Quebec lawmakers call on businesses to simply say, 'Bonjour'

Quebec politicians have passed a unanimous motion calling on businesses to greet their customers with a warm "bonjour," rather than the "bonjour/hi" often heard in Montreal's shops and restaurants.

Motion introduced by Parti Québécois gets unanimous approval from Quebec MNAs

Parti Québécois leader Jean-François Lisée has suggested the bilingual greeting is a sign of erosion of the French language in the workplace. (Jacques Boissinot/The Canadian Press)

Quebec politicians have passed a unanimous motion calling on businesses to greet their customers with a simple, warm "bonjour," rather than the "bonjour/hi" often heard in Montreal's shops and restaurants.

All 111 MNAs who were present voted in favour on Thursday, including every Liberal MNA.

Introduced by the Opposition Parti Québécois, a staunch defender of the French language, the motion "invites all businesses and workers who enter into contact with local and international clients to welcome them warmly with the word 'bonjour.'" 

The motion, which carries no legal weight, comes after two days of heated debate at the province's National Assembly over the bilingual welcome, bonjour/hi.

The greeting is used by many Montreal businesses as a way to signal customers are welcome to speak in either French or English.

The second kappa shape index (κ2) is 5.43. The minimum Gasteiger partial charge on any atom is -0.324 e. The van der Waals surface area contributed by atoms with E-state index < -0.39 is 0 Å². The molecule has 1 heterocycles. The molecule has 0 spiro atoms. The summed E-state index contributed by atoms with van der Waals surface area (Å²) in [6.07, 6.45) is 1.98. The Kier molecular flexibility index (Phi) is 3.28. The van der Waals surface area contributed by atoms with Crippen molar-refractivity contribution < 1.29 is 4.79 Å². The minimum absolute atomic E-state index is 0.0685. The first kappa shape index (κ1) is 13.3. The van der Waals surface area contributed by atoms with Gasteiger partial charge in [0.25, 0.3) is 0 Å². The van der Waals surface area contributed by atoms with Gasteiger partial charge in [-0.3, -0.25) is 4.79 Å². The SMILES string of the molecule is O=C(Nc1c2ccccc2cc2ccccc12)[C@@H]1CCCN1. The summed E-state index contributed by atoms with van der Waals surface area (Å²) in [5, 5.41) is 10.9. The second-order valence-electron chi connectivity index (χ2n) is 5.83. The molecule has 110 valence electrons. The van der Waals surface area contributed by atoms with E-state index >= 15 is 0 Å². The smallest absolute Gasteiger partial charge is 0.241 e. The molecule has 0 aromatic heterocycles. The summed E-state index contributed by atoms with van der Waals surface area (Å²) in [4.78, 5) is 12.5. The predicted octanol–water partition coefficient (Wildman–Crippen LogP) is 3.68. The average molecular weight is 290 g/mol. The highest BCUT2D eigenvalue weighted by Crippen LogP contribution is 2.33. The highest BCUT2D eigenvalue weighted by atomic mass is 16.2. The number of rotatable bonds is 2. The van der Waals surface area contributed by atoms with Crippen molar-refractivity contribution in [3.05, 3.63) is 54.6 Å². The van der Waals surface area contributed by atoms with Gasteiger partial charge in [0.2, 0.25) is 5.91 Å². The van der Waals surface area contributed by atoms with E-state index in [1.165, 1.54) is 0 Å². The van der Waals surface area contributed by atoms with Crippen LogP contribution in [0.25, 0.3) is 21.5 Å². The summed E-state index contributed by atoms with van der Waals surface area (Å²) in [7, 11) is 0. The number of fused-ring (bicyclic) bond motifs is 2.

The debate flared up after census numbers released Wednesday showed a slight drop in French as the main language in the workplace in some parts of Quebec.

The PQ's Jean-François Lisée has repeatedly pressed the premier to condemn the use of bonjour/hi, calling it a sign of a creeping bilingualism in Montreal workplaces.

After change, Couillard backs motion

Premier Philippe Couillard took exception to the original wording of the PQ's motion, which called the bilingual greeting "an irritant." 

The PQ lifted that term from Quebec's new French language minister, Marie Montpetit, who had used it to describe bonjour/hi during an interview with the French-language TVA news channel last Friday.

With the term "irritant" removed from the motion, Couillard said he decided to support the motion because he wanted to affirm the predominance of French.

"The sentence that I think was offensive for English-speaking Quebecers was to qualify an English word as an irritant for the population. This being removed, I think it is a very good text," he said.

Montrealers weigh in

Quebec politicians have passed a unanimous motion calling on businesses to greet their customers with a simple "bonjour," rather than the "bonjour/hi." Here's what you think. 0:55

Reaction on the streets of Montreal was mixed.

Some said they prefer the bilingual greeting.

"By just saying bonjour, it takes the charm out of Montreal, I think, because we are a bilingual city," said Montrealer Marie Nakhleh.

Others told CBC News they understood what the motion was trying to accomplish.

"I never saw anything wrong with bonjour/hi, but I get it if they want to uphold their French heritage, which seems like what they're trying to do."

Jan Wilson, manager at Sir Winston Churchill pub on Crescent Street, says she doesn't think it was necessary for politicians to pass a motion addressing how customers are greeted. (CBC)
Jan Wilson, the manager of Sir Winston Churchill pub on Crescent Street in downtown Montreal, says she's made hiring French-language speakers a priority and thinks the motion is unnecessary.    

"We're here to service the public, and we want them to feel as comfortable as possible. So if we can switch to their language, English or French, we'll do so."

With files from CBC's Matt D'Amours